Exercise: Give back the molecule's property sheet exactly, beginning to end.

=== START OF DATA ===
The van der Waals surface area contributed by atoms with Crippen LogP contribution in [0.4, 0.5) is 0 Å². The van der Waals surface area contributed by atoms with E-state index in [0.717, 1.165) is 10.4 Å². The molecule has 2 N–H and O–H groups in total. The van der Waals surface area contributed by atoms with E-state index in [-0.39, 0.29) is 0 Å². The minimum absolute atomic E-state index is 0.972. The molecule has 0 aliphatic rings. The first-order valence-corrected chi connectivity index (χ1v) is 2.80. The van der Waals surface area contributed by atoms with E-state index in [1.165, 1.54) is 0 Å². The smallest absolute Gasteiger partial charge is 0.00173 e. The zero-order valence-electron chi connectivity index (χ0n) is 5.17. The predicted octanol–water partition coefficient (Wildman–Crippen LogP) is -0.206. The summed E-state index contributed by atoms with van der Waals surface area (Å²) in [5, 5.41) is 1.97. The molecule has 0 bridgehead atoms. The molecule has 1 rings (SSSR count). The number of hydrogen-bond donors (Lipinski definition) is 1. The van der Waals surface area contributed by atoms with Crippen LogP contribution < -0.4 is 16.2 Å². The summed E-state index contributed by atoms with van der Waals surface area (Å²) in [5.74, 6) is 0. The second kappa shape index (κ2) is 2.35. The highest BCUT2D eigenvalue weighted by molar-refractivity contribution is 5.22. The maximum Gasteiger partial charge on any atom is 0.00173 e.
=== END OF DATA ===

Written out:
The van der Waals surface area contributed by atoms with Crippen LogP contribution in [0.4, 0.5) is 0 Å². The van der Waals surface area contributed by atoms with E-state index in [0.717, 1.165) is 10.4 Å². The molecule has 2 N–H and O–H groups in total. The van der Waals surface area contributed by atoms with E-state index in [-0.39, 0.29) is 0 Å². The minimum absolute atomic E-state index is 0.972. The molecule has 0 aliphatic rings. The first-order valence-corrected chi connectivity index (χ1v) is 2.80. The van der Waals surface area contributed by atoms with E-state index in [1.165, 1.54) is 0 Å². The smallest absolute Gasteiger partial charge is 0.00173 e. The zero-order valence-electron chi connectivity index (χ0n) is 5.17. The predicted octanol–water partition coefficient (Wildman–Crippen LogP) is -0.206. The summed E-state index contributed by atoms with van der Waals surface area (Å²) in [5, 5.41) is 1.97. The molecule has 0 bridgehead atoms. The molecule has 1 rings (SSSR count). The number of hydrogen-bond donors (Lipinski definition) is 1. The van der Waals surface area contributed by atoms with Crippen LogP contribution < -0.4 is 16.2 Å². The summed E-state index contributed by atoms with van der Waals surface area (Å²) in [5.74, 6) is 0. The second kappa shape index (κ2) is 2.35. The highest BCUT2D eigenvalue weighted by molar-refractivity contribution is 5.22. The maximum Gasteiger partial charge on any atom is 0.00173 e.